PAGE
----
APRIL 22 will mark the 400th anniversary of the death of one of Spain’s most renowned novelists, Miguel de Cervantes. In honour of this event, the two bronze lions flanking the Congress of Deputies in Madrid, have acquired reading glasses, a book stand and, most importantly, a copy of the ‘The Ingenious Gentleman Don Quixote of La Mancha’ , the authors most famous work.
Those unfamiliar with this literary classic will still certainly recognise its two main characters; the crazed idealistic knight, Don Quixote, who famously battled against windmills, and his long-suffering stocky squire, Sancho Panza.
It seems to be a mark of the most unintended irony, that this should happen outside the building where the 350 MPs are unable to form a stable government and seem intent at ‘tilting at windmills’ themselves whilst they all pretend to be trying to establish workable relationships with each other whilst in some cases they have to resign due to their financial misadventures!
The novel, the foremost literary work of the Spanish Golden Age, can be interpreted as a satire of the chivalric romance and coined the term ‘quixotic’: when a character’s exploits can be seen as idealistic to the point of impracticality. It can also denote the loss of distinction between reality and fantasy, a curse that befalls the poor knight after having read too many romances.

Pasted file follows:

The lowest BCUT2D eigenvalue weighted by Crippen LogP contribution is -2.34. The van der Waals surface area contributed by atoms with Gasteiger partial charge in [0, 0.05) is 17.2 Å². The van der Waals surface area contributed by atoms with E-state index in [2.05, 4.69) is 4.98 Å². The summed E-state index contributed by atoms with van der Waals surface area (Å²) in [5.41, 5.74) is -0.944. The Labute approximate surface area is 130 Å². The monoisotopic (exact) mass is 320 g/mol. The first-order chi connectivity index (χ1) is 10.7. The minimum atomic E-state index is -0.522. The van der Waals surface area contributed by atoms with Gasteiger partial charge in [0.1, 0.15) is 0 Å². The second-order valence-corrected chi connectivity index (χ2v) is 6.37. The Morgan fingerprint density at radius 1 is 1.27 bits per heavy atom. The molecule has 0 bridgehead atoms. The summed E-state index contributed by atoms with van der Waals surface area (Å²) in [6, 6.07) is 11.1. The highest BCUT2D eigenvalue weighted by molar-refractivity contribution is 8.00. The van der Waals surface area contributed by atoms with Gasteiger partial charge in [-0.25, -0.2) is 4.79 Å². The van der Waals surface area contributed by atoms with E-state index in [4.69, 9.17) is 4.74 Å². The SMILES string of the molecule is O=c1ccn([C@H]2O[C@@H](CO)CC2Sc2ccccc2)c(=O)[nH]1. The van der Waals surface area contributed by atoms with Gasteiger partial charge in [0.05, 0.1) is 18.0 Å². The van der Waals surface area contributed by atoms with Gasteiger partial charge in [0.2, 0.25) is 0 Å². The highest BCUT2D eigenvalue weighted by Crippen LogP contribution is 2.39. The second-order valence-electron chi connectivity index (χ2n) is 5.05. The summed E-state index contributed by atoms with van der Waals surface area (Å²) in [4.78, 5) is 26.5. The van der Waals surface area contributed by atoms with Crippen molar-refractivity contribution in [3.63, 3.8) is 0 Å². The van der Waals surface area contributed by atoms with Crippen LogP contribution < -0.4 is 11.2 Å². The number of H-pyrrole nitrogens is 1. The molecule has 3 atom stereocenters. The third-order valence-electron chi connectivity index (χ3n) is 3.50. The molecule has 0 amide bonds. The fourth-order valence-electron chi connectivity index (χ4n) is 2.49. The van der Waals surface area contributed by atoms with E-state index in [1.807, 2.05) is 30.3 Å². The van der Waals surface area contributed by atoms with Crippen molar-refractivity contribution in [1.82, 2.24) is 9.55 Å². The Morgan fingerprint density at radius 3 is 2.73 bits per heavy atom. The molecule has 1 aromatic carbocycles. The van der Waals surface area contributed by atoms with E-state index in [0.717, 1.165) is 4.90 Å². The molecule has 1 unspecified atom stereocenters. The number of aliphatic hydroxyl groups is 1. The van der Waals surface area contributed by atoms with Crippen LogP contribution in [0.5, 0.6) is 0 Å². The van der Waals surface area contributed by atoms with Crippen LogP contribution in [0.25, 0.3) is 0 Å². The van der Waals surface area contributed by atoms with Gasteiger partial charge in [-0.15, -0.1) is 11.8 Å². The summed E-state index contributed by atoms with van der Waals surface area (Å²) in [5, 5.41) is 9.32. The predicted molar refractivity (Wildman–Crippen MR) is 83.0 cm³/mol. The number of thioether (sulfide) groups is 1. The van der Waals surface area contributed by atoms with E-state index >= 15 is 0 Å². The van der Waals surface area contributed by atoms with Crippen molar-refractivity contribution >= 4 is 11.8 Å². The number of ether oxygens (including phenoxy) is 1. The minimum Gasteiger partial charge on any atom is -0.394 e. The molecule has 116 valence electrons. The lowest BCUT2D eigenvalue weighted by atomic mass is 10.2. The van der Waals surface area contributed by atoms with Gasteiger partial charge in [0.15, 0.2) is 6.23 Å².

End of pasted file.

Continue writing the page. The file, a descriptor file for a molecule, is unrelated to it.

These two stock figures have long been recognised as central characters in the Spanish cultural tourism trade, with statues of the pair littered in parks and squares all over Spain and their visages appearing in most gift shops and museums.
The two bronze lions, which have become tame cats in the name of the great literary canon, also tell an interesting story of their own. Installed in 1872, they are known as Daoiz and Velarde, and are named after two prominent Spanish military men who became martyrs during the 1808 May 2 uprising in Madrid.
Daoiz and Velarde, two senior members of the Spanish army at the time, were killed defending their ammunition and barracks during a bloody rebellion against French Napoleonic Forces, who had occupied the capital.
The uprising later lead to the outbreak of the Peninsular War and Napoleon Bonaparte’s brother becoming crowned King of Spain, however the bravery of the heroes of resistance has not been forgotten and the lions proudly adorn the facade of one of Spain’s most important political hubs.
The Congress has additionally prepared an extensive programme of lectures, dramatically readings, an exhibition showcasing documents from Cervantes’ era, and a classical music concert to mark the death of the writer. Furthermore, one of Madrid’s central streets, Carrera de San Jeronimo, will be decorated with banners in tribute to the Madrid-born wordsmith.